Learnings from Unified Payments Interface in India

Nearly one year ago I have written about the beta launch of WhatsApp payments in India (Blog post). The service allows any payments-activated user of WhatsApp in India to send money to other WhatsApp users. However, the service is not yet available nationwide, due to regulatory problems. The Indian regulator requires WhatsApp to process the payment data purely on Indian servers but it is currently being processed on Facebook servers in the US. WhatsApp is in discussion with the regulators to find a solution. Most likely WhatsApp will comply with the request from Indian authorities and might also set up a payments team in India (another request from the regulator). It would probably be a worthwhile move since WhatsApp has more than 200 million monthly active users in India making it’s the biggest market for WhatsApp. Apparently there are already one million WhatsApp user activated for the payment feature (Source). Payment services are on a rise in India and due to the success of other providers definitely not an opportunity WhatsApp wants to miss out.

But why are payment services so popular in India? Demographics and mobile usage are definitely supporting this trend but besides that there is another ingredient for the success: UPI. UPI stands for Unified Payments Interface, it has been launched in India in April 2016 and is run by NPCI (National Payments Corporation of India). Signing up as a user is pretty easy and works purely through the smartphone: Before starting to register for an UPI-based payment service, the mobile phone number needs to be registered with the relevant bank (supported banks). Once this is done, the user can sign up for any UPI-based app and only needs to verify mobile phone number and debit card details (Details about signup).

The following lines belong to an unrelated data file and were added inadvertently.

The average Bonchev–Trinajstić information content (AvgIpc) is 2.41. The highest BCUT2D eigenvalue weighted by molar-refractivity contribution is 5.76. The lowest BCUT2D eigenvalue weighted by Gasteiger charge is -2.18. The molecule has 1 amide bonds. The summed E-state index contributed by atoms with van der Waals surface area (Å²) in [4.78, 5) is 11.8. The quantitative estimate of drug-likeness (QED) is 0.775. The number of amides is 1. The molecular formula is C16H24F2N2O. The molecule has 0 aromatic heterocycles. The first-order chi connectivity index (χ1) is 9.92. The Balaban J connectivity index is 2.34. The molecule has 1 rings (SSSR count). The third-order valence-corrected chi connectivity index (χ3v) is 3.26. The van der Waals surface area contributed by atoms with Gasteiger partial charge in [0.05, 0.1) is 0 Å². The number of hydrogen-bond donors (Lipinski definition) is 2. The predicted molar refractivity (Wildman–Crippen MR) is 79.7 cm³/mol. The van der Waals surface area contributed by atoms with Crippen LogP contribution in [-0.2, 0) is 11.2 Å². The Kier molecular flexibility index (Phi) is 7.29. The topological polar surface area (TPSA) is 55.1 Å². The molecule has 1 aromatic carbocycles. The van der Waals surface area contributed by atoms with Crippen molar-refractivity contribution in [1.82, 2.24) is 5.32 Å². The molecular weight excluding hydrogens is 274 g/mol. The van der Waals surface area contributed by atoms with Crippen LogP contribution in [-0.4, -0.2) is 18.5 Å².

WhatsApp is one example for UPI payment services but there are many more. Even PayTM and Google (formerly known as Google Tez in India, but now also rebranded as GooglePay) are built on top of UPI and food delivery services such as Swiggy benefit too. While reading about UPI you might come across the name Bharat Interface for Money (BHIM) or BHIM UPI. BHIM is a mobile payments app developed by NPCI as well and built on top of their own UPI. Actually PayTM and GooglePay have integrated BHIM instead of UPI. This has various reasons but main advantage for users of BHIM is the aggregation of different accounts into one app. To summarise the two offerings, BHIM is the end consumer solution of NPCI while UPI is the platform in the background (read more about BHIM vs. UPI).

In Europe we are eagerly waiting the launch of PSD2 APIs, and personally I have said often, that especially payment initiation service providers (PISP) might have the biggest impact. However, when you compare possibilities from a future PISP in Europe with a service provider from India who is benefiting of UPI, you realise quickly that UPI offers a lot more benefits. The signup does not require the user to enter any bank account credentials but works purely through mobile verification. Furthermore, single click verification combined with instant real time payments make the process easy and convenient for the user and reduces the risk for the recipient of the money. When somebody would design a payment interface from scratch, it would definitely look more like UPI than PSD APIs.

Nevertheless, I wouldn’t advocate to copy UPI in Europe. PSD2 APIs are the step in the right direction, and might become even more powerful than UPI. However, there are still plenty of learnings for us Europeans around UPI and other payment solutions in the rest of the world, and it would be shame if we do not benefit from them.